Perhaps not as widely known as Russo’s Pulitzer Prize winning Empire Falls, Straight Man is a great achievement, somewhat in the satirical vein of Smiley’s novel. The story’s protagonist and narrator is William Henry Devereaux, Jr., interim chairman of the English Department at a fictional Pennsylvania university that is severely underfunded and divided. Devereaux navigates the pressures of university politics and gets himself into many sticky, hilarious, and heartbreaking situations.
Wolfe’s novel follows Charlotte Simmons, a hard-working student from a poverty stricken town who is given a full scholarship. At school, Simmons is exposed to conspiracies and sexual exploits that force her to confront her naiveté and what else she must lose along with it.
Another Pennsylvania professor story, Wonder Boys is about professor and author Grady Tripp, who is seven years into writing his 2611-page follow up to his last novel, which was very successful. Like some of the other fictional professors on this list, Tripp has a number of personal pressures imposing on him: his wife leaves him, his mistress is pregnant, and he becomes implicated in a crime committed by one of his students. Through Tripp, Chabon is able to investigate and satirize the perpetual adolescence of the creative.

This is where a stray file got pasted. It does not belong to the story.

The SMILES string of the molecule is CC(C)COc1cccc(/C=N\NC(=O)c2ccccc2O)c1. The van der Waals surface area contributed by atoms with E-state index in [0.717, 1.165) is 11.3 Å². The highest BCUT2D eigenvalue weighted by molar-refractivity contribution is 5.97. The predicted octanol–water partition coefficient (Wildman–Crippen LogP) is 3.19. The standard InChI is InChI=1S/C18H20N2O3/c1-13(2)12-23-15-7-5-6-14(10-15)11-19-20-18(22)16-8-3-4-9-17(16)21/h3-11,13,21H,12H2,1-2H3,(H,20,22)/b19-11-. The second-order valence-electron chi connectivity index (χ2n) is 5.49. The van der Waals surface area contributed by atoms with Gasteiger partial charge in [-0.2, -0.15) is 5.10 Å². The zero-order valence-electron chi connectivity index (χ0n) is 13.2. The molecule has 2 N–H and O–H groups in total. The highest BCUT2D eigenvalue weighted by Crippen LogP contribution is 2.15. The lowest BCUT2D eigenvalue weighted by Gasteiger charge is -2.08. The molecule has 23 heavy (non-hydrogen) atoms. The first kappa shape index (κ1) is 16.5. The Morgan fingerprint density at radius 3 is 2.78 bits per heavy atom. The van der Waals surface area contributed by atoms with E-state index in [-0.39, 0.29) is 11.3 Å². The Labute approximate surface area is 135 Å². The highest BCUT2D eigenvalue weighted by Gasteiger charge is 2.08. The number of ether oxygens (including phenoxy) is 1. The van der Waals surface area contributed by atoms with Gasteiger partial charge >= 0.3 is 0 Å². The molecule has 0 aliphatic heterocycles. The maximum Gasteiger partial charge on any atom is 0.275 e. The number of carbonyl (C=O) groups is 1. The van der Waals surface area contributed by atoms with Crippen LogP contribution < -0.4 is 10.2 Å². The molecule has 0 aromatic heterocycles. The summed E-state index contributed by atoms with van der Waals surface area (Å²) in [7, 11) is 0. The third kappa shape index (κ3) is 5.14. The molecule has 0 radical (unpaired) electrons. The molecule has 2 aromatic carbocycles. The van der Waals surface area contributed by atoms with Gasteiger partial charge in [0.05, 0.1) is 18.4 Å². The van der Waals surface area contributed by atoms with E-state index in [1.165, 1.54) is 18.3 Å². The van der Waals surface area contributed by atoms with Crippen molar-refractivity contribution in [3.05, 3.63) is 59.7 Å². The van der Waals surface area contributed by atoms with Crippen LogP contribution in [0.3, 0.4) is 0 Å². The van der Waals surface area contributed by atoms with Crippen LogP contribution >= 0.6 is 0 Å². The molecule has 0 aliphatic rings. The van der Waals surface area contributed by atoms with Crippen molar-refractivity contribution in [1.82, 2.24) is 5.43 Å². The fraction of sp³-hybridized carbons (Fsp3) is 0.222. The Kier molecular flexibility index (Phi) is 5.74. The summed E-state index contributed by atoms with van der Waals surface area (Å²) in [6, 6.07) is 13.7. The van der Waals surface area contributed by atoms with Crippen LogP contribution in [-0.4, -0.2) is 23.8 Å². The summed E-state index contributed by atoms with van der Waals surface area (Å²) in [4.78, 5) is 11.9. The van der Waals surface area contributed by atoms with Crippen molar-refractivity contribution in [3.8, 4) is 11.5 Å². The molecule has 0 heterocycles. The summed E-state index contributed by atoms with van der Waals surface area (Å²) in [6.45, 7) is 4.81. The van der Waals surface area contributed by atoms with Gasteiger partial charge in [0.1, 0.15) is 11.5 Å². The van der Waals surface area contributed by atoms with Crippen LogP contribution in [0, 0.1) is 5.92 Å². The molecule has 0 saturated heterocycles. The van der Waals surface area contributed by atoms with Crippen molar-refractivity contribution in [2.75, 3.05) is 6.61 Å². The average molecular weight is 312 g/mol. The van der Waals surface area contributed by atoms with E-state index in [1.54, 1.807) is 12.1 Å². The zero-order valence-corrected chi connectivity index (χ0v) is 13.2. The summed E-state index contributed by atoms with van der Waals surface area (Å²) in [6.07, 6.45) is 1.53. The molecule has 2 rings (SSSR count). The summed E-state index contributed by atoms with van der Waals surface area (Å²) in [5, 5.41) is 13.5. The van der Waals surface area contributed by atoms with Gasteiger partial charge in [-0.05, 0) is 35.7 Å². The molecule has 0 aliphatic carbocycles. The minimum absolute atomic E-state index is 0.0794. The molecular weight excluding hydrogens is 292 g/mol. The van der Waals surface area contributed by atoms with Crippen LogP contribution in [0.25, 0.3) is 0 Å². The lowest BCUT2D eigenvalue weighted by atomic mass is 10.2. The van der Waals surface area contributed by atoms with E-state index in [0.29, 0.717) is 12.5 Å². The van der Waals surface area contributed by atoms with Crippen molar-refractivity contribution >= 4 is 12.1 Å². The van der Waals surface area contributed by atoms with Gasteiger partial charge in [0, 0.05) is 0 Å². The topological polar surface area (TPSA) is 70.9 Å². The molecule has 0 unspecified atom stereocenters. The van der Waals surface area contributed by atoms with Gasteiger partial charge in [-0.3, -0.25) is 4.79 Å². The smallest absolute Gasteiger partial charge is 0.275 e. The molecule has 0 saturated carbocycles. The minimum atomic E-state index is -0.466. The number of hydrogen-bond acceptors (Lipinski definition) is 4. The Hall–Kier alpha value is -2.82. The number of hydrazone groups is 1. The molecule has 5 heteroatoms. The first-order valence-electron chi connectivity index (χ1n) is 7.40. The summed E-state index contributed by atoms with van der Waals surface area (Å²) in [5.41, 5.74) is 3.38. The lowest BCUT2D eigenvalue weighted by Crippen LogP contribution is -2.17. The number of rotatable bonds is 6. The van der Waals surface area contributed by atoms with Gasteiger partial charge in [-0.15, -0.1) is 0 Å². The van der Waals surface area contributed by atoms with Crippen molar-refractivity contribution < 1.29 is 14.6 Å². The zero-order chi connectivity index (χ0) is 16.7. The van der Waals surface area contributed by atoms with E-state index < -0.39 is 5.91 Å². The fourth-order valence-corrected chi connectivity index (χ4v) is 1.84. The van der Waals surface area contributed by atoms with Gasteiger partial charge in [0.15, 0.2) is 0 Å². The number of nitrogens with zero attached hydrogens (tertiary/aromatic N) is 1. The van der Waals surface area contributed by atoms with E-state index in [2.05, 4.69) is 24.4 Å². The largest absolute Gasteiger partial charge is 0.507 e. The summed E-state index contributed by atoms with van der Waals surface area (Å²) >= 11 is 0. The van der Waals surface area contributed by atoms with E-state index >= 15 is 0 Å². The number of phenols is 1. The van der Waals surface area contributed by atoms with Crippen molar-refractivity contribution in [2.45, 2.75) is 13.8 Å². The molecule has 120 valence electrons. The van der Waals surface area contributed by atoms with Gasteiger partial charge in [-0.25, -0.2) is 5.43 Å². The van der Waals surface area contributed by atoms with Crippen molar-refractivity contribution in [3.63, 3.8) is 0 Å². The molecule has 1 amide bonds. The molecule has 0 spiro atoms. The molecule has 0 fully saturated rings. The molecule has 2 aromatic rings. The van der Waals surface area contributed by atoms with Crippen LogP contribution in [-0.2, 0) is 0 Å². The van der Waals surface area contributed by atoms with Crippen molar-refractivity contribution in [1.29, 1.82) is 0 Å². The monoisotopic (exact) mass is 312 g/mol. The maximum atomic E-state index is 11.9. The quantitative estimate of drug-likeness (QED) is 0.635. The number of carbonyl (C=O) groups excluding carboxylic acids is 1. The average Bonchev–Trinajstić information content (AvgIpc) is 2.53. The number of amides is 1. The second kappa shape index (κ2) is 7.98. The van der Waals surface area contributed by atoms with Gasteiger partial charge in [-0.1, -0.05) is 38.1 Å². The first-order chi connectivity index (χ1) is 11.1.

Paulina and Fran meet at a college party and form a friendship that is the focal point of the book. Perhaps needless to say, it’s a complicated one, and much of the complexity is about the forces that make it difficult for the friends to say exactly how much they mean to each other.
Nabokov’s eponymous protagonist, Pnin, is a professor of Russian at an American university. Pnin struggles to fit in, and even seems to become the focal point of some vague conspiracies he doesn’t quite understand. Throughout, though, he is optimistic and hopeful, the sort of character easy to root for, laugh at, and empathize with.
The Goldfinch author tells the story of a group of university students who, in searching for a way to live beyond the humdrum, cross over into depraved terrain. As they lose grip of reality, so too do they lose their moral grounding.